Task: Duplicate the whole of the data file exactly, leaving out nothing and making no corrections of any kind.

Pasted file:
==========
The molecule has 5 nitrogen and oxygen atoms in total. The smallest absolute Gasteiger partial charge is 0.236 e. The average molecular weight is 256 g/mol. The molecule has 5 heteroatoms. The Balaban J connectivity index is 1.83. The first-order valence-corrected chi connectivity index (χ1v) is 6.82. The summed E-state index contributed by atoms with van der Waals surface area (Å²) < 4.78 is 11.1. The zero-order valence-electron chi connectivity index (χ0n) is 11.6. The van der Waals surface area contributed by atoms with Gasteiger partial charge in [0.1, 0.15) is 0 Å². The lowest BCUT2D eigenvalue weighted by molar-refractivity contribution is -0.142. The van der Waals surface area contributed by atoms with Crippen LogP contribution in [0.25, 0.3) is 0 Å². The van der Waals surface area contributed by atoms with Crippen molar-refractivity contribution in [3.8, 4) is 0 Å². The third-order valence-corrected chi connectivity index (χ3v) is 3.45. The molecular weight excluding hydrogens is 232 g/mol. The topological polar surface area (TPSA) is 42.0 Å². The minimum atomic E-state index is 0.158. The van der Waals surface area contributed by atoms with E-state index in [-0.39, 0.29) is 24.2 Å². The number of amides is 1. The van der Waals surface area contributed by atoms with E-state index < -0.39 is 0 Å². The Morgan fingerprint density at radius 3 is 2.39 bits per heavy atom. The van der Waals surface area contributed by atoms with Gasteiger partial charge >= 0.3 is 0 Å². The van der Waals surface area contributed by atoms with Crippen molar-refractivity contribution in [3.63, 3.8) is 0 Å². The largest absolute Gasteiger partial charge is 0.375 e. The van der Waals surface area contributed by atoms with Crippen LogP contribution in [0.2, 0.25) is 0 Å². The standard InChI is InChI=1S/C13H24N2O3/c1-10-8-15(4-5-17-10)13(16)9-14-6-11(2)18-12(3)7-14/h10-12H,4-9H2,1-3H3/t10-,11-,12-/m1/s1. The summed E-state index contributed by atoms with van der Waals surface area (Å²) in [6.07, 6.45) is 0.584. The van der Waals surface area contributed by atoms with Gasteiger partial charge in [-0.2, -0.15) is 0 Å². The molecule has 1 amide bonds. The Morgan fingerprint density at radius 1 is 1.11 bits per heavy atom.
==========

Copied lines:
The molecule has 5 nitrogen and oxygen atoms in total. The smallest absolute Gasteiger partial charge is 0.236 e. The average molecular weight is 256 g/mol. The molecule has 5 heteroatoms. The Balaban J connectivity index is 1.83. The first-order valence-corrected chi connectivity index (χ1v) is 6.82. The summed E-state index contributed by atoms with van der Waals surface area (Å²) < 4.78 is 11.1. The zero-order valence-electron chi connectivity index (χ0n) is 11.6. The van der Waals surface area contributed by atoms with Gasteiger partial charge in [0.1, 0.15) is 0 Å². The lowest BCUT2D eigenvalue weighted by molar-refractivity contribution is -0.142. The van der Waals surface area contributed by atoms with Crippen LogP contribution in [0.25, 0.3) is 0 Å². The van der Waals surface area contributed by atoms with Crippen molar-refractivity contribution in [3.8, 4) is 0 Å². The third-order valence-corrected chi connectivity index (χ3v) is 3.45. The molecular weight excluding hydrogens is 232 g/mol. The topological polar surface area (TPSA) is 42.0 Å². The minimum atomic E-state index is 0.158. The van der Waals surface area contributed by atoms with E-state index in [-0.39, 0.29) is 24.2 Å². The number of amides is 1. The van der Waals surface area contributed by atoms with E-state index < -0.39 is 0 Å². The Morgan fingerprint density at radius 3 is 2.39 bits per heavy atom. The van der Waals surface area contributed by atoms with Gasteiger partial charge >= 0.3 is 0 Å². The van der Waals surface area contributed by atoms with Crippen molar-refractivity contribution in [3.63, 3.8) is 0 Å². The largest absolute Gasteiger partial charge is 0.375 e. The van der Waals surface area contributed by atoms with Crippen LogP contribution in [0.2, 0.25) is 0 Å². The standard InChI is InChI=1S/C13H24N2O3/c1-10-8-15(4-5-17-10)13(16)9-14-6-11(2)18-12(3)7-14/h10-12H,4-9H2,1-3H3/t10-,11-,12-/m1/s1. The summed E-state index contributed by atoms with van der Waals surface area (Å²) in [6.07, 6.45) is 0.584. The van der Waals surface area contributed by atoms with Gasteiger partial charge in [-0.2, -0.15) is 0 Å². The molecule has 1 amide bonds. The Morgan fingerprint density at radius 1 is 1.11 bits per heavy atom.